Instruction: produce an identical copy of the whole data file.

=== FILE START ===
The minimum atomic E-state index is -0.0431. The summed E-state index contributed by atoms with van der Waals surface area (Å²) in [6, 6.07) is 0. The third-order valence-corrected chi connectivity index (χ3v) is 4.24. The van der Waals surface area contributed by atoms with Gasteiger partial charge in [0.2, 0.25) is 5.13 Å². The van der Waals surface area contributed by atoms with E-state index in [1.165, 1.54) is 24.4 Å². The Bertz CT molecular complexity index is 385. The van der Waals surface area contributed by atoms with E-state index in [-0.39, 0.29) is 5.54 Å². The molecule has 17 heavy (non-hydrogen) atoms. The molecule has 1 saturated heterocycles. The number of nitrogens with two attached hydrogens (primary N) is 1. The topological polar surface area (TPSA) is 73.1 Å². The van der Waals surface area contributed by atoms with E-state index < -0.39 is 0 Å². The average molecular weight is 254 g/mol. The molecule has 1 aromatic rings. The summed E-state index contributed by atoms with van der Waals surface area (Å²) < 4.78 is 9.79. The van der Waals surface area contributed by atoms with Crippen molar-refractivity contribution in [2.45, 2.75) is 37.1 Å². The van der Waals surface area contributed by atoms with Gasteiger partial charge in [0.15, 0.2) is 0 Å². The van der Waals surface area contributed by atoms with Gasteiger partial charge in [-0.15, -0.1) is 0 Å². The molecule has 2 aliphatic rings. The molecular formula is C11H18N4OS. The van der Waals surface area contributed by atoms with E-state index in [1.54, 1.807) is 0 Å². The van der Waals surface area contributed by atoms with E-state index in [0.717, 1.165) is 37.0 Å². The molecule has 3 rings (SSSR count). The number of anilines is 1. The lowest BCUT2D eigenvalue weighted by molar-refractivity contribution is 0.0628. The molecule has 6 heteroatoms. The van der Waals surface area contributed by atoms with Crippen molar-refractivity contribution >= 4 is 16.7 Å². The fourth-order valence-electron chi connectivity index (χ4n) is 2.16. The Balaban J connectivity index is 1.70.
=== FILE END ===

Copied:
The minimum atomic E-state index is -0.0431. The summed E-state index contributed by atoms with van der Waals surface area (Å²) in [6, 6.07) is 0. The third-order valence-corrected chi connectivity index (χ3v) is 4.24. The van der Waals surface area contributed by atoms with Gasteiger partial charge in [0.2, 0.25) is 5.13 Å². The van der Waals surface area contributed by atoms with E-state index in [1.165, 1.54) is 24.4 Å². The Bertz CT molecular complexity index is 385. The van der Waals surface area contributed by atoms with E-state index in [-0.39, 0.29) is 5.54 Å². The molecule has 17 heavy (non-hydrogen) atoms. The molecule has 1 saturated heterocycles. The number of nitrogens with two attached hydrogens (primary N) is 1. The topological polar surface area (TPSA) is 73.1 Å². The van der Waals surface area contributed by atoms with E-state index < -0.39 is 0 Å². The average molecular weight is 254 g/mol. The molecule has 1 aromatic rings. The summed E-state index contributed by atoms with van der Waals surface area (Å²) < 4.78 is 9.79. The van der Waals surface area contributed by atoms with Crippen molar-refractivity contribution in [2.45, 2.75) is 37.1 Å². The van der Waals surface area contributed by atoms with Gasteiger partial charge in [0.15, 0.2) is 0 Å². The van der Waals surface area contributed by atoms with Gasteiger partial charge in [-0.15, -0.1) is 0 Å². The molecule has 2 aliphatic rings. The molecular formula is C11H18N4OS. The van der Waals surface area contributed by atoms with E-state index in [1.54, 1.807) is 0 Å². The van der Waals surface area contributed by atoms with E-state index in [0.717, 1.165) is 37.0 Å². The molecule has 3 rings (SSSR count). The number of anilines is 1. The lowest BCUT2D eigenvalue weighted by molar-refractivity contribution is 0.0628. The molecule has 6 heteroatoms. The van der Waals surface area contributed by atoms with Crippen molar-refractivity contribution >= 4 is 16.7 Å². The fourth-order valence-electron chi connectivity index (χ4n) is 2.16. The Balaban J connectivity index is 1.70.